Human Resource Considerations in Community Pharmacy

By Williams, Oluwole | Drug Topics, November 2011 | Go to article overview

Human Resource Considerations in Community Pharmacy


Williams, Oluwole, Drug Topics


DISPENSED AS WRITTEN

Today, the focus of pharmacy practice has shifted from direct personal preparation of medicinal compounds to clinical services such as interpretation of laboratory results or administration of vaccines. Pharmacists also have to deal with many personnel management functions. Emerging societal health issues, such as obesity, teen pregnancy, and abuse of narcotics have added to their tasks.

Interestingly, pharmacy in practice is distinct from other professions, in that it encompasses a significant involvement of business and economics. Pharmacy practice entails a high degree of entrepreneurship and business competition. For a pharmacy to run successfully and profitably, the human resource component must be carefully harnessed and effectively managed to ensure optimum productivity.

The human resources challenge

The area of human resources has emerged as a distinct area of challenge in community pharmacy practice. Consider the roles of pharmacy support staffers and the need for pharmacists to effectively monitor them in the workplace. The health of the pharmacist, customer relations, productivity, and the image of the organization all depend on these employees.

During my years of experience as a relief pharmacist, I have observed that in some establishments, it is not uncommon to discover that the high volume of prescription errors occurring in the pharmacy, whether at the hospital or retail level, can be traced to the poor quality of technician support.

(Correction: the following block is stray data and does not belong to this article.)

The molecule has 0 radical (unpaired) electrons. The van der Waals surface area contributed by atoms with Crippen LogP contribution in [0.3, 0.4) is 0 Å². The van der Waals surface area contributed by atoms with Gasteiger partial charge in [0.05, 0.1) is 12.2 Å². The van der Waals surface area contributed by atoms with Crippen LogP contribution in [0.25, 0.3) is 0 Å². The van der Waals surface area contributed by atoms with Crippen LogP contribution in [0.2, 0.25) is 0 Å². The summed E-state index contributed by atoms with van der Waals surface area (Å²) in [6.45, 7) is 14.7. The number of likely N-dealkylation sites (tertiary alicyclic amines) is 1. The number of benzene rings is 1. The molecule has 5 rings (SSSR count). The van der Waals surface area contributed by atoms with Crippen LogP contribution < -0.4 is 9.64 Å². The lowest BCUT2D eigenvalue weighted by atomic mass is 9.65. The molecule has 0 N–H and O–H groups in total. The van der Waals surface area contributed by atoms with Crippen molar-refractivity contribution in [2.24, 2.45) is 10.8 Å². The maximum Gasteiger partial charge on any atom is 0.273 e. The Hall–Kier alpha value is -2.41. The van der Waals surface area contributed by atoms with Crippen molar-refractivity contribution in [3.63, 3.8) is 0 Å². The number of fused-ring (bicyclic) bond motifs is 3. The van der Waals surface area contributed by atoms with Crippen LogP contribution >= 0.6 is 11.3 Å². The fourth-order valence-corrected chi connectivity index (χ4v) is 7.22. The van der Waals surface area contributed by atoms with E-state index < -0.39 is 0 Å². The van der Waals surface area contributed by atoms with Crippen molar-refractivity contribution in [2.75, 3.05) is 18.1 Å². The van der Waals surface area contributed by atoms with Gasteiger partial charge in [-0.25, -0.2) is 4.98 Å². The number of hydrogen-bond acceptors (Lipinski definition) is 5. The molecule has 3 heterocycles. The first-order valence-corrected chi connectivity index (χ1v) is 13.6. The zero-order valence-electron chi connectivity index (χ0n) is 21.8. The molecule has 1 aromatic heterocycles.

Again, in my experience, I have noted that most independent pharmacies have few employees, who are often under the direct watch of the pharmacists, and they are dedicated and committed personnel. Conversely, chain-store pharmacies are run purely for profit, and staff turnover is high, In these envirionments, employees often show poor understanding and scant commitment to the purpose for which the organization exists, and few can say what their career prospects are. Typically, morale is low, and many employees are underqualified, undertrained, and potentially hazardous in their conduct toward the pharmacist and even toward patients.

The pharmacist serving in the chain store, despite his or her highest intentions to encourage staffers, often meets with frustration from an uncouth, ill-motivated, and unprofessional workforce. …

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